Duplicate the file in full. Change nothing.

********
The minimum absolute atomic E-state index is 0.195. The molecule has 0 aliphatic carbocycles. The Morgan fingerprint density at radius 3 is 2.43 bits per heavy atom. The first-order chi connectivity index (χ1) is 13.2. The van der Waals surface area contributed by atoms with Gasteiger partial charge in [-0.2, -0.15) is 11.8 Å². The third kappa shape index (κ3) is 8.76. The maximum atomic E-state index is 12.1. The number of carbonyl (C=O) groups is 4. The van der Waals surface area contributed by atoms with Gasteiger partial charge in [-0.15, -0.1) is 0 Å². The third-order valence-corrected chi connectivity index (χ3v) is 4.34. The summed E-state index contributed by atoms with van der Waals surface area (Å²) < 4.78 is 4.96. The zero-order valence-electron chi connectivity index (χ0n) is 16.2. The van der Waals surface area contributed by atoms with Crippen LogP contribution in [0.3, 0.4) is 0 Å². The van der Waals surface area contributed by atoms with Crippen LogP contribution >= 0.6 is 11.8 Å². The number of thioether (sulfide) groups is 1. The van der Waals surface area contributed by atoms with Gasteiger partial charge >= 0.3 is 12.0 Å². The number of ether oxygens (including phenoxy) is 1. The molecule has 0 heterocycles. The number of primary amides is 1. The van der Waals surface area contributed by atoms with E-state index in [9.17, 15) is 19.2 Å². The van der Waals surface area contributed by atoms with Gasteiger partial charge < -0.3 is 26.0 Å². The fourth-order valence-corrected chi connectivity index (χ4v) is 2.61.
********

The minimum absolute atomic E-state index is 0.195. The molecule has 0 aliphatic carbocycles. The Morgan fingerprint density at radius 3 is 2.43 bits per heavy atom. The first-order chi connectivity index (χ1) is 13.2. The van der Waals surface area contributed by atoms with Gasteiger partial charge in [-0.2, -0.15) is 11.8 Å². The third kappa shape index (κ3) is 8.76. The maximum atomic E-state index is 12.1. The number of carbonyl (C=O) groups is 4. The van der Waals surface area contributed by atoms with Gasteiger partial charge in [-0.15, -0.1) is 0 Å². The third-order valence-corrected chi connectivity index (χ3v) is 4.34. The summed E-state index contributed by atoms with van der Waals surface area (Å²) < 4.78 is 4.96. The zero-order valence-electron chi connectivity index (χ0n) is 16.2. The van der Waals surface area contributed by atoms with Crippen LogP contribution in [0.3, 0.4) is 0 Å². The van der Waals surface area contributed by atoms with Crippen LogP contribution >= 0.6 is 11.8 Å². The number of thioether (sulfide) groups is 1. The van der Waals surface area contributed by atoms with Gasteiger partial charge >= 0.3 is 12.0 Å². The number of ether oxygens (including phenoxy) is 1. The molecule has 0 heterocycles. The number of primary amides is 1. The van der Waals surface area contributed by atoms with E-state index in [9.17, 15) is 19.2 Å². The van der Waals surface area contributed by atoms with Gasteiger partial charge < -0.3 is 26.0 Å². The fourth-order valence-corrected chi connectivity index (χ4v) is 2.61.